Rabbits as Metaphor

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It's got to be the rabbit in the hat - rabbits are the only ones who pop in from out of nowhere, and then pop back out again. Rabbits are the animals that don't obey object constancy, the knowledge you have from a young age that if someone's put a cookie behind a block, *the cookie's still there,* even if you can't see it. The cookie's there, but a rabbit might not be. So rabbit territory naturally abuts the narratives that draws on violations of object constancy, and that recall the age you were when object constancy was news. Horror, in other words. Rabbits are about horror. And the mismatch between horror and bunnies is also to the purpose, because there's something ridiculous about horror and bunnies, which reminds you of the ridiculousness of horror, which is the escape hatch from horror. Ping, you're out. The rabbit studies its feet, not saying a thing.

When rabbits do make noises, they scream. Rabbits are about extreme victimization - and victimization that everyone knows about, and can see is coming. Are there other kinds of corpses we see so easily everywhere, and are supposed not to be concerned about? (Roger & Me: "pets or meat"). Always party to extreme contradiction and too much thinking (even though, as the animal of terror, they're also party to too much feeling), there's the rabbit in the still life, more ironic than the chicken because chickens aren't so much about dead stillness OR live flight. To have a rabbit frozen in frame is also about the medium, the medium that could catch a rabbit. Rabbits are helplessly meta. Because meta propagates helplessly, like rabbits.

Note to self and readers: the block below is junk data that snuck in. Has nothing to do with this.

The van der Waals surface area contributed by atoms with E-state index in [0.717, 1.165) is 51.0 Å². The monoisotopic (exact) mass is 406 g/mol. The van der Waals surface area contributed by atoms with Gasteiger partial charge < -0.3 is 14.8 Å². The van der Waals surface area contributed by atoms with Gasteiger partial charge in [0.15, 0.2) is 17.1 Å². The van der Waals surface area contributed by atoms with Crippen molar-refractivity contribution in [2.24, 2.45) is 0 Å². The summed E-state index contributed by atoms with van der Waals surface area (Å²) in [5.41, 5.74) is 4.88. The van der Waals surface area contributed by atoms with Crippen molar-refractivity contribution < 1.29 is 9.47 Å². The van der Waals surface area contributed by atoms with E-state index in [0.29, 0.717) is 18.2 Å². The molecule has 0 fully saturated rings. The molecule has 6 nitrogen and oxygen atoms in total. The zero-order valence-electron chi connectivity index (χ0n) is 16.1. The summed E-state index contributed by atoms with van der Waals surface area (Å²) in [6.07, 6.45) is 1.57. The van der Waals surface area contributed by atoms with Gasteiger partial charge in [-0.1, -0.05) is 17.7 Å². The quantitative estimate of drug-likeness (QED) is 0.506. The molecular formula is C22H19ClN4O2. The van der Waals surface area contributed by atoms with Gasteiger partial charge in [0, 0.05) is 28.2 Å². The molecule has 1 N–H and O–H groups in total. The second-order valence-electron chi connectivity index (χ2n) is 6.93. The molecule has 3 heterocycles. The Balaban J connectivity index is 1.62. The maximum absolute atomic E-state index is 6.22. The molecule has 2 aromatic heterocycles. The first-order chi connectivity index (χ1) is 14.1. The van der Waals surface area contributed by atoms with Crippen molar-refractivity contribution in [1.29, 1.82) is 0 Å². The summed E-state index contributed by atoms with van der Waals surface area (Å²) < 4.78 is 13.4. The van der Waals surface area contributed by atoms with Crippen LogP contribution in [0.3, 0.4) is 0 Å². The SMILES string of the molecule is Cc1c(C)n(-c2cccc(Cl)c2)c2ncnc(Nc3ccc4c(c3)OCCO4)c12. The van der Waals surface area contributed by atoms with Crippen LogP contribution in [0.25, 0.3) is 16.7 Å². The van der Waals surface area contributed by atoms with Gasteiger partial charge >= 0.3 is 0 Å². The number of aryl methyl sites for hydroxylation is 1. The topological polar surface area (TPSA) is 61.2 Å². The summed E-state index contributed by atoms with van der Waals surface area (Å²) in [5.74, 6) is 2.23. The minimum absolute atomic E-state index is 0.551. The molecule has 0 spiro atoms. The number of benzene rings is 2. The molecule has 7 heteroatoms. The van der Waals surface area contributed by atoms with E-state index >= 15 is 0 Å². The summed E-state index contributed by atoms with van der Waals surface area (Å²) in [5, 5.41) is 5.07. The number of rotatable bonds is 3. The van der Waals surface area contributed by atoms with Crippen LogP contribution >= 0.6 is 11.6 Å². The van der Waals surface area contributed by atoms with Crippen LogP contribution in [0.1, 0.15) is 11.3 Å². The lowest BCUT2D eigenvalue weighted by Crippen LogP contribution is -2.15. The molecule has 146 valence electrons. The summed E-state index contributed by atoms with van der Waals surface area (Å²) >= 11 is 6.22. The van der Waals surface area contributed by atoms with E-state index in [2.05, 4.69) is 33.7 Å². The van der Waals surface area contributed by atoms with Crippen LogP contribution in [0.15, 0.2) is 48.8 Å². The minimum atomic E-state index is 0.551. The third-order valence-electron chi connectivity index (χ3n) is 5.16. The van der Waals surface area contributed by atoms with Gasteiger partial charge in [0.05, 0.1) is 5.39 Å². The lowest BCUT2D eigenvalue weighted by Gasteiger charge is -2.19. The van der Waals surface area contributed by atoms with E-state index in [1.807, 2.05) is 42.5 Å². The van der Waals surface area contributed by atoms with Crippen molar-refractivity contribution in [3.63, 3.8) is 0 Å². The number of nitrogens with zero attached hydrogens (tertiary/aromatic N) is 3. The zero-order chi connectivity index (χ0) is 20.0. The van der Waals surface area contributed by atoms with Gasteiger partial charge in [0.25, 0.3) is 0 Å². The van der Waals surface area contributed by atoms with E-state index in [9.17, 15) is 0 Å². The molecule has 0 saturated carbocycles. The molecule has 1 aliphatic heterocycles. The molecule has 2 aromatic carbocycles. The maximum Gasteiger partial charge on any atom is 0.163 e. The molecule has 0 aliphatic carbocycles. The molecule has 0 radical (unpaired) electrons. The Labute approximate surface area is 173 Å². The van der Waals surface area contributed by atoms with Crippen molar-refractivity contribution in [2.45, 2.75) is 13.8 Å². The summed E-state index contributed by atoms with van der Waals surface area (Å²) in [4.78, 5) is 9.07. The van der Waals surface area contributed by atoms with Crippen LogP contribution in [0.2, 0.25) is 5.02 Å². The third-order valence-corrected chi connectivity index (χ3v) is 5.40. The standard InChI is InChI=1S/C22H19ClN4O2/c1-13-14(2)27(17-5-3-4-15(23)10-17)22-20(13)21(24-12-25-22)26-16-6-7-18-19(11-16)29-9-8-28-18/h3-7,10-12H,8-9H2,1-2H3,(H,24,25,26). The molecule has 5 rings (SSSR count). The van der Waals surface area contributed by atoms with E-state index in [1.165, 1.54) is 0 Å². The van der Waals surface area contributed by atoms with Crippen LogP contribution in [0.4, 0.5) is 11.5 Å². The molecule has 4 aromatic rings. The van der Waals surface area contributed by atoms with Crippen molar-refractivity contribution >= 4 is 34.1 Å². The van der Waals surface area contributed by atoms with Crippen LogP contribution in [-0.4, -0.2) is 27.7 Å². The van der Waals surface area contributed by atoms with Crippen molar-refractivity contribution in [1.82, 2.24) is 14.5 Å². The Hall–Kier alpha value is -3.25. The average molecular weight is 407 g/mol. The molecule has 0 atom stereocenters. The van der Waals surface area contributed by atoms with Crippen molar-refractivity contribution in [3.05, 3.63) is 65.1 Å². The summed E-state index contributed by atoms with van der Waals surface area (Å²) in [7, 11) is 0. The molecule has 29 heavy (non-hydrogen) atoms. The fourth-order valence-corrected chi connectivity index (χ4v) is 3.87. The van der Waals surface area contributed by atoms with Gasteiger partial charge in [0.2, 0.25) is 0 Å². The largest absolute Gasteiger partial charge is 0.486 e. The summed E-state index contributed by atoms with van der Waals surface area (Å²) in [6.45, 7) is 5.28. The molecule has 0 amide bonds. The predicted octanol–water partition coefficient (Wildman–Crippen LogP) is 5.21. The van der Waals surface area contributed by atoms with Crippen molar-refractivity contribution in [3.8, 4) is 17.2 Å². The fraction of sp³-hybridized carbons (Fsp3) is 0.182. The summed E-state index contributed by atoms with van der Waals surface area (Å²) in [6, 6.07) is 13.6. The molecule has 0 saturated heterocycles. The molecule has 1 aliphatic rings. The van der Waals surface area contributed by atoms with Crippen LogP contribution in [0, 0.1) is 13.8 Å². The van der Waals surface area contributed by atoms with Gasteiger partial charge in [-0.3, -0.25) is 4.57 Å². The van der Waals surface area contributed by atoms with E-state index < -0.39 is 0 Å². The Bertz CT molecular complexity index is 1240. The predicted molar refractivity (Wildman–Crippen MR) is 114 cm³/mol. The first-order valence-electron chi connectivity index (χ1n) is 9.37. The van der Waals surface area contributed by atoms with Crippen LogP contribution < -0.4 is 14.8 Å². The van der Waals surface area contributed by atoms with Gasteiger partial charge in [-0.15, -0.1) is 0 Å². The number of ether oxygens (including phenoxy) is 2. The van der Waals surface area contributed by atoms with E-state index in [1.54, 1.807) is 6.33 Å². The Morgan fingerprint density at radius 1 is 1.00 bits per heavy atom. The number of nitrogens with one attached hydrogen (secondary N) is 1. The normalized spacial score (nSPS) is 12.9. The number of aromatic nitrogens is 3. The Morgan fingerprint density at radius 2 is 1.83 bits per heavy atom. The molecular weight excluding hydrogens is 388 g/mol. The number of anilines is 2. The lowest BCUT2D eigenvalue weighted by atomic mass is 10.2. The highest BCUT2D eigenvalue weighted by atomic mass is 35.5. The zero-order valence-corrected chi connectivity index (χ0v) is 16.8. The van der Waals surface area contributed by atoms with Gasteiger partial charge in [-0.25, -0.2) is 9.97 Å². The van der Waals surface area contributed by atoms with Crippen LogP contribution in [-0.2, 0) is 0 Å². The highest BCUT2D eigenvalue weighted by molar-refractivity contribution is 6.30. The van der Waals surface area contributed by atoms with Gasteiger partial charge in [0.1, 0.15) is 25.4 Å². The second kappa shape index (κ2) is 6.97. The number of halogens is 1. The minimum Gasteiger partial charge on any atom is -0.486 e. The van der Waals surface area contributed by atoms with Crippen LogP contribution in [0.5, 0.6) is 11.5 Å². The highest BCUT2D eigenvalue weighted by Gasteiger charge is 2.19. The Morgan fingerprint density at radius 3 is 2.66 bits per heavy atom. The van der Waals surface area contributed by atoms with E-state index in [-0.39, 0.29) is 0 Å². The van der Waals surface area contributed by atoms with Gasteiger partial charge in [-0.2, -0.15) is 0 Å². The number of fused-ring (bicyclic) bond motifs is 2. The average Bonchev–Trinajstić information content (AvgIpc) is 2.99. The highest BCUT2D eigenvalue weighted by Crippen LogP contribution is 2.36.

Rabbits sometimes strike back overtly, but whenever that happens, it's overmatched and ridiculous, like the attack rabbit in Monty Python and the Holy Grail. The rabbit never defends a little, or attacks a little, or stands its ground. The rabbit runs from you or is totally coming for you with a full bandolier and a knife in its teeth. Do a search on a T-shirt site for rabbits - you'll see what I mean. But the extreme flight-or-attack is of a piece with rabbits occupying no neutral territory - rabbits live down the hole of bizarrely contiguous binary extremes. They live in the wraparound between here and not here, killer and victim, life and death. Rabbits are onstage and backstage, they're ALL fur or ALL teeth, but it's hard for rabbits to just be rabbits with normalcy and middle ground (which fact actually gave Watership Down some of its traction).

Actual rabbits are a great metaphor for being totally bourgeois, from which thought I, as a bourgeois, must think myself an escape at all possible speed.

Since rabbits are always alive thanks to breeding so much, and always dying because we kill them, people like to pretend to be rabbits, which is about as close as you can get to pulling on a death mask AND the mask through which you laugh at death AT THE SAME TIME.

Created: Dec 03, 2010

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